The Unicyclist

If you’ve been following along on Twitter, last month saw an aerobarred, 36-inch unicycle with panniers in the neighborhood. Didn’t get a photo, but tweeted the sighting and the one-wheeled oddity became like bigfoot. Then the character rode by Hugga HQ and I scrambled to get shots with my phone, pointing it out the window, up and then down the street…grainy and in low-rez, followers were replying back, “we need to see the bones,” like Big Foot.

Then on Friday, finally a closer shot.

ballah uicycle

The reveal! Finally a better photo

As I learned, these unicycles are built for adventure and I guess he’s training, cause the terrain here is hilly and that wheel is fixed. Where he’s going to ride that, I don’t know…but packed up I’m guessing it’s across Africa or something.



Trek QR Recall: An Audible Click

qr

Lever in disc rotor causes crash

Since Trek announced their massive quick-release recall, it’s been discussed in back channels and online. As the news broke, Trek told me in email that they pushed hard for the recall

We pushed CPSC on the recall. It was our discovery that we took to them to see if they were aware. They were not and we started working on the voluntary recall at that time. Our stance is that safety is a huge priority for Trek. We investigate every accident reported to us and in our investigation into an accident last year we made this discovery. Went to CPSC and are now taking this action. It’s a big number and it’s not easy to undertake but it’s the right thing to do and the decision to work with the CPSC was easy to make when we realized what the potential of the issue was.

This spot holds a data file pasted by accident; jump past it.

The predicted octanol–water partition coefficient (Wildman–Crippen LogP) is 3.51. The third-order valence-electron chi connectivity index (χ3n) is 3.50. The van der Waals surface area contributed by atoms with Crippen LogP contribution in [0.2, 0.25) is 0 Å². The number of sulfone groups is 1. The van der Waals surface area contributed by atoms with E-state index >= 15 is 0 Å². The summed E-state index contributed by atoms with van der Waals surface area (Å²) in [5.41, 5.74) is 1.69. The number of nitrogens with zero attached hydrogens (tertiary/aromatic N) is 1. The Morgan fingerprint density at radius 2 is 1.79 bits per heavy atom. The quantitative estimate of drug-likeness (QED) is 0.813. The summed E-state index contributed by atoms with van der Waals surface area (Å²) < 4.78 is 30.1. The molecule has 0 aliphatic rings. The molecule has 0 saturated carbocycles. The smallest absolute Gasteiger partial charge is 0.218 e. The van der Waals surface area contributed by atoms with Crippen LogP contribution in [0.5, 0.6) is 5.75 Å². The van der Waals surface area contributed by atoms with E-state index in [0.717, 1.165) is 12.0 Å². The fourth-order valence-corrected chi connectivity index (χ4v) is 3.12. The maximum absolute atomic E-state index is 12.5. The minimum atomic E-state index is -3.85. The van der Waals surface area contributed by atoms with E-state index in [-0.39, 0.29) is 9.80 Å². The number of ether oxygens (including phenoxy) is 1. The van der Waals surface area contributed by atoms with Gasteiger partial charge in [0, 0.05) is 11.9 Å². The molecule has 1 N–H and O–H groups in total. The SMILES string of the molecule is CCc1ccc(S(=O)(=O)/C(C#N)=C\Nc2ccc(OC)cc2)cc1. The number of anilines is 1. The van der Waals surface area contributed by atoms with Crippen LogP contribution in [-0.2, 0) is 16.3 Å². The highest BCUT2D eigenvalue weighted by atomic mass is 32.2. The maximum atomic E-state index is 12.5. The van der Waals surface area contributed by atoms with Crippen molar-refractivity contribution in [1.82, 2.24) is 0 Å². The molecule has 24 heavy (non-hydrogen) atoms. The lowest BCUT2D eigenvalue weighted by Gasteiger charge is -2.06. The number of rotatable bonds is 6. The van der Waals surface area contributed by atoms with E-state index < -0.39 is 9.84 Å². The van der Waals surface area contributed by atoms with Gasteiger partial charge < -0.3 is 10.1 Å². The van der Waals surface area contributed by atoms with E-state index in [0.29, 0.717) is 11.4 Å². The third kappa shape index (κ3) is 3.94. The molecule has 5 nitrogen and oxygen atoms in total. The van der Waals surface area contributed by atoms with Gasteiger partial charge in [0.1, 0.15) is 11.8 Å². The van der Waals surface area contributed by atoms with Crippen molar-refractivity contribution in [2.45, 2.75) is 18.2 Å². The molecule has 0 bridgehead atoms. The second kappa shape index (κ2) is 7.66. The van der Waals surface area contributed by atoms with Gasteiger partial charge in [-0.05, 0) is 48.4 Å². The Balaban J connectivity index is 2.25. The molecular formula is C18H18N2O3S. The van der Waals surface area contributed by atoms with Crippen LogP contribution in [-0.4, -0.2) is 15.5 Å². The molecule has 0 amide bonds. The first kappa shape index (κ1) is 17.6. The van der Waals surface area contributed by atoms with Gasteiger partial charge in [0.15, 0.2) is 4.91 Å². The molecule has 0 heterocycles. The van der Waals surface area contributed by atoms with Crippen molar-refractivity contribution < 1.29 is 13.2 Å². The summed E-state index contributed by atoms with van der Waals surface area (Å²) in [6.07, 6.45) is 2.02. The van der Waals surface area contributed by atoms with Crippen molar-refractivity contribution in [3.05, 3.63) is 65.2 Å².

Today, our magazine contributor Patrick Brady wrote on RKP about quick releases and cited a conversation I had with an industry insider about a clickable quick release

Someone needs to invent a skewer that will emit an audible click once the lever is tightened sufficiently. Until it’s properly tightened, no click. It’s a simple message: When you hear the click you’ll know you’re safe.

Sound silly? It isn’t. It’s smart and here’s why…the main problem is a cyclist belief system that the special riding club knows how to make a critical part of a bicycle work and others don’t. The end result is injuries, some serious. When wheels fell out of my bikes last year, it was laughed off, blown off, and seriously said to me, “that’s how it is.” I believe that’s because “racing” drives the marketing so much in the bike industry. So perhaps someone that isn’t hard, suffers, and races sure as shit doesn’t know how to put a skewer on, right?

Idiot skewer user!

Wrong. This is a design problem and it’s designer’s job to protect users and consumers from themselves. Whatever design solves this problem, has to do more than retain the wheel in the fork with either tabs or hooks, as is required by law now.

A clickable quick release sure sounds good to me and honestly, I know very smart people in tech who like to ride a bike once in a while and don’t know how a QR works, like at all. That’s just not something they should have to think too much about; despite the historical context of Tulio’s genius that cold day in the Dolomites.